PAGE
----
If you or someone you know has challenges with Alzheimer's or other forms of dementia, memory care facilities provide specialized support in a residential setting.
Unfortunately, Medicare coverage for memory care is limited. Medicare covers the cost of certain medical services and treatments for people with memory impairments, but it doesn’t cover long-term care. Read on to learn more about what specific services are covered by Medicare.
Memory care facilities provide structured environments where people with Alzheimer’s or other forms of dementia can live safely and engage in programs that address their needs. These long-term care facilities have trained staff, a secure and supportive space, and a daily, specialized agenda for people with memory impairments.
Both memory care and assisted living facilities are types of elderly care. In assisted living facilities, adults are generally expected to manage their own time with assistance as needed. Residents can move about freely inside and outside the place. Some assisted living facilities also provide care for people with memory challenges, but there’s often less specialized programming.
On the other hand, a memory care facility provides more structure for the daily lives of those with Alzheimer’s and other types of dementia. For the safety of the residents, memory care facilities also provide more security, alarmed doors, tracking bracelets, medication management, specialized staff, training, programing, and other extra supervision.
Because of this extra personal and specialized care, the cost of care at a memory care facility can be 20% to 30% more than in assisted living, which averages at $4,051 per month nationally.
The costs of a memory care facility can vary depending on the state you live in and the specific facility, but you can expect to pay $6,160 or more per month in the U.S. While Medicare can help pay for any medical services and treatments the facility provides, residents generally have to pay out-of-pocket for remaining memory care costs. If you’re interested in exploring memory care as an option, it’s important to research and plan as early as possible.
Medicare won’t cover long-term care costs associated with memory care such as room and board or personal care within the facility.
Medicare does cover any medical services that the memory care facility provides and any general services needed by people with cognitive impairments.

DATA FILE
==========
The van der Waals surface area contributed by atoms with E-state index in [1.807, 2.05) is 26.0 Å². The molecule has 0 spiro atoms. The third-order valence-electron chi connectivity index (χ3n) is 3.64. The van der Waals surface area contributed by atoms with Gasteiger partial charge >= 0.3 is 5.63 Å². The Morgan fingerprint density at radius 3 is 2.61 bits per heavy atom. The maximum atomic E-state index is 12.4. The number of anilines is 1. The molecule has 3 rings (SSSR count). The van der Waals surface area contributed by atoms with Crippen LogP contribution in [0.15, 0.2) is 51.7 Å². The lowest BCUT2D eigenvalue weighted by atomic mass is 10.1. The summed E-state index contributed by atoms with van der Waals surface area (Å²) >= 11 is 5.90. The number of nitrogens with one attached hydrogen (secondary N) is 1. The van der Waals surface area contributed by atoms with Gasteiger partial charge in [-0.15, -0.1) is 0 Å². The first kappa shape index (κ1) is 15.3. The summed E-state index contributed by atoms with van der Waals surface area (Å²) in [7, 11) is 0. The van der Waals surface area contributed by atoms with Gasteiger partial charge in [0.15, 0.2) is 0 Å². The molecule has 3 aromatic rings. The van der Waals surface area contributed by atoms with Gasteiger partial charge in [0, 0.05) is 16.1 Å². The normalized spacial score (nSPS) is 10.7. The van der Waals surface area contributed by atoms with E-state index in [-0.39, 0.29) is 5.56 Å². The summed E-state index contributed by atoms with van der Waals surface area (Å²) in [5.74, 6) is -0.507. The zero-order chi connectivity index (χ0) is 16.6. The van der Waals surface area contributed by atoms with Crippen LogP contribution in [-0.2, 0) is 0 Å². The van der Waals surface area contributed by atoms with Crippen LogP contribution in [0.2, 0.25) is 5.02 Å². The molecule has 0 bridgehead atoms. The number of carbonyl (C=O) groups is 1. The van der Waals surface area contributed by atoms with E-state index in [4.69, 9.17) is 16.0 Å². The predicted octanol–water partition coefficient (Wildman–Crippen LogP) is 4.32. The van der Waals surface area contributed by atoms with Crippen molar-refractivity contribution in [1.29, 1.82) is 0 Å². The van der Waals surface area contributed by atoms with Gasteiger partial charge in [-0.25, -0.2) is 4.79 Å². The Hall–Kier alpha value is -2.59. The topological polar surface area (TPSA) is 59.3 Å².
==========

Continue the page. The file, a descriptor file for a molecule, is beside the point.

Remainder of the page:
Original Medicare Part A (hospital or in-patient insurance) can cover:
Original Medicare Part B can cover:
Medicare Supplement (Medigap) helps to cover any out-of-pocket expenses for services and treatments that Original Medicare doesn’t pay for (about 20% costs after you’ve met your Part B deductible).
By law, Medicare Advantage plans will cover any service and treatment that Original Medicare provides, so Medicare Advantage has the same limited coverage of memory care. When choosing a Medicare Advantage plan, it’s important to understand the downsides of Medicare Advantage plans. These plans often require prior authorization for covered services. Each plan also has different cost structures (different deductibles and coinsurance), so it’s important to know how the services you need are covered before receiving care.
Medicare Part D provides people with prescription drug coverage. You can obtain Part D coverage either through a standalone plan or through a Medicare Advantage plan that includes it. Each prescription drug plan is different and covers a different list of drugs. This is why it’s important to review the details of your Part D coverage every year to be sure the drugs you need are covered.
There are a few options you can explore to get coverage for memory care. Even with these resources, memory care can be expensive and getting financial assistance can be complicated. Planning ahead and talking to an elder law attorney can help you discover more about memory care.
Medicaid will cover some costs of memory care, including specialized memory care units in nursing homes with trained professionals who work specifically with people who have dementia. Navigating Medicaid can be a complex process depending on the state you live in. Connect with your local agency to see if you qualify.
Long-term care insurance is a type of insurance that helps cover the costs of long-term care service facilities like nursing homes, assisted living facilities, and memory care. Certain providers can reimburse you for memory care, but check the details and understand your policy fully before buying.
Veterans who need memory care can get coverage through the VA Health System based on certain eligibility requirements.
Memory care is expensive, especially since there are limited options for coverage with Medicare. If you still have questions, we can help! Call us at (855)-900-2427 to talk to one of our licensed Advisors and get more information on what Medicare covers.